Thursday, January 14, 2010

Daily - 1/15/10

Mark 2:1-12

1 When Jesus returned to Capernaum after some days, it became known that he was at home.

2 Many gathered together so that there was no longer room for them, not even around the door, and he preached the word to them.

3 They came bringing to him a paralytic carried by four men.

4 Unable to get near Jesus because of the crowd, they opened up the roof above him. After they had broken through, they let down the mat on which the paralytic was lying.

5 When Jesus saw their faith, he said to the paralytic, "Child, your sins are forgiven."

6 Now some of the scribes were sitting there asking themselves,

7 "Why does this man speak that way? He is blaspheming. Who but God alone can forgive sins?"

8 Jesus immediately knew in his mind what they were thinking to themselves, so he said, "Why are you thinking such things in your hearts?

9 Which is easier, to say to the paralytic, 'Your sins are forgiven,' or to say, 'Rise, pick up your mat and walk'?

10 But that you may know that the Son of Man has authority to forgive sins on earth"--

11 he said to the paralytic, "I say to you, rise, pick up your mat, and go home."

12 He rose, picked up his mat at once, and went away in the sight of everyone. They were all astounded and glorified God, saying, "We have never seen anything like this."

My reflection is disconnected this morning and I don't have time to weave it together. :)

  • This is the first conflict with the religious leaders, who see Christ's forgiveness of sins as blasphemous. Christ responds to that with a miracle to demonstrate his deity.
  • "Rise, pick up your mat, and walk." There was a time in my life where these words really spoke to me about the need to cooperate with God as we ask for his help. It was a time where I was fighting off depression, and really didn't have the will to do anything. I went to mass and heard this reading. I understood that for the paralytic to be healed, he needed to rise and walk himself. If he'd just lain there, nothing would have happened, He had to believe he was healed, and then get up and put one foot in front of the other. It's the same way with us.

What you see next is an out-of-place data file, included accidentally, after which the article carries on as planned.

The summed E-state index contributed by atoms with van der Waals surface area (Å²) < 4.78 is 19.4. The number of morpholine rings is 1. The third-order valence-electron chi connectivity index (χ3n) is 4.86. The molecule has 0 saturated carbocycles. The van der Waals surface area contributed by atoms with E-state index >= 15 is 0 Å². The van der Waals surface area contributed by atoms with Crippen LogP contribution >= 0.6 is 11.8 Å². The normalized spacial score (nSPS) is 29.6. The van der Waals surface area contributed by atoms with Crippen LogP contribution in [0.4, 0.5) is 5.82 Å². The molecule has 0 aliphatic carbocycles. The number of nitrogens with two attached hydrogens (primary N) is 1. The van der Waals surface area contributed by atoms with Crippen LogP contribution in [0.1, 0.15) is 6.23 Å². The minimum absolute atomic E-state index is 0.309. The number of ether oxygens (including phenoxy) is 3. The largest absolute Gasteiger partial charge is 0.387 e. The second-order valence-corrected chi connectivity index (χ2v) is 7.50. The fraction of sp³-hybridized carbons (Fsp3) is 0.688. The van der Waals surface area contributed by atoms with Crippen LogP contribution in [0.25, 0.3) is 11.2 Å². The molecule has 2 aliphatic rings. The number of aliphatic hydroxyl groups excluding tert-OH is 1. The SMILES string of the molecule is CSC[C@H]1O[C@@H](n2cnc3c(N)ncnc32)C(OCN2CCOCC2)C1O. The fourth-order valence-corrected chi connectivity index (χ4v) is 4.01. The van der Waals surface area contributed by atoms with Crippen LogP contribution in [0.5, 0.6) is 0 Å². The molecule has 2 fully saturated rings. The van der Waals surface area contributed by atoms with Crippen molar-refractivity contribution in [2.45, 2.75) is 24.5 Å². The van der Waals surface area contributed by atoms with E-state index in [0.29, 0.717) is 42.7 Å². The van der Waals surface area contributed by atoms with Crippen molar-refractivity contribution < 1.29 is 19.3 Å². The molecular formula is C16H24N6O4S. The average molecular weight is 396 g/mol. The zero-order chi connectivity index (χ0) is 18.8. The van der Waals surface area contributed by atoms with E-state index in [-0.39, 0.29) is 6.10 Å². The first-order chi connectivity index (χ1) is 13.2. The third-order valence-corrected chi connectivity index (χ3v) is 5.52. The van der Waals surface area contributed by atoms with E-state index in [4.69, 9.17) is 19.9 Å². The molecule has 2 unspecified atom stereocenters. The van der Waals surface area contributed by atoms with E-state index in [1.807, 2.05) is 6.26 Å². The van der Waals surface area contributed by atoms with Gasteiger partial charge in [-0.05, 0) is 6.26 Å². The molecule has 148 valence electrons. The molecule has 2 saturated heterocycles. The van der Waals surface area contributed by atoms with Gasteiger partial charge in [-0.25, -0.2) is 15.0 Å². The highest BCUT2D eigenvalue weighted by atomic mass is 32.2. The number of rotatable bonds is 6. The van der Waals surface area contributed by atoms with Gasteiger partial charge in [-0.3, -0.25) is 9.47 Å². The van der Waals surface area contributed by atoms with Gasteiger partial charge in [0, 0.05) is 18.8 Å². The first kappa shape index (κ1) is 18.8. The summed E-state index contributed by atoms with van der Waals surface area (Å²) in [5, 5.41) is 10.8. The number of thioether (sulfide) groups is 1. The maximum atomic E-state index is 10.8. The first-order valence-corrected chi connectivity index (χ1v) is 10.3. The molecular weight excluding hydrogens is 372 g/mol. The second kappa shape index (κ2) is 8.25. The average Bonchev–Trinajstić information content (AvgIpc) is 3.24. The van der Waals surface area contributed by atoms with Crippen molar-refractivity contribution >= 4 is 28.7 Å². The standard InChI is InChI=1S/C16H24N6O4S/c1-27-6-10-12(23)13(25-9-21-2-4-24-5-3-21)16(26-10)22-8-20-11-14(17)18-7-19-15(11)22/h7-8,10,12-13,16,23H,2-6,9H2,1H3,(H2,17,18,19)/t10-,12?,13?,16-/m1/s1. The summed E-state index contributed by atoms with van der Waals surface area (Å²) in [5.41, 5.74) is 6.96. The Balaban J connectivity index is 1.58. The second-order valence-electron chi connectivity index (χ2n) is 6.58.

• Christ identified himself as the "Son of Man". See the short article below. This is a small taste of the study of "Christology", which in my opinion is very much worth the time.

Link: -

"Son of Man" is one of the more interesting and enigmatic titles of Jesus. It used 81 times in the Gospels, and always by Jesus himself. No other character in the Gospel narratives nor any other biblical writer uses the term. Various explanations have been offered as to why Jesus employed the term and others did not. It may have been a term Jesus could use early in his ministry without inciting much hostility, because of its various meanings, but that would later encompass his messianic claims. The early Christian writers may have been reluctant to use it because the Greek phrase is somewhat ambiguous (Jesus would have used the simpler Aramaic term).

To determine what Jesus meant by the phrase, Biblical scholars turn to its use in the Old Testament. There the term "Son of Man" is used in three main contexts:

  • an address to the prophet Ezekiel (e.g. Ezekiel 2:1);
  • to refer to humanity in general, especially its lowliness when compared to God and the angels (Numbers 23:19; Psalm 8:14); and
  • to refer to an eschatological figure whose coming signals the end of history (Daniel 7:13-14).

Jesus appears to use the phrase especially in the third sense. He uses the phrase "Son of Man" when speaking of his roles of saving and judging (e.g. Mk 10:45; Mt 25:31) and of the future coming of an exalted, heavenly figure (e.g. Mt 13:41, 24:30; Mk 14:62; Lk 18:8).

(NOTE FROM MATT: in our passage today, Christ identifies himself as the Son of Man and claims the authority to forgive sins, so it is consistent with this third sense described above)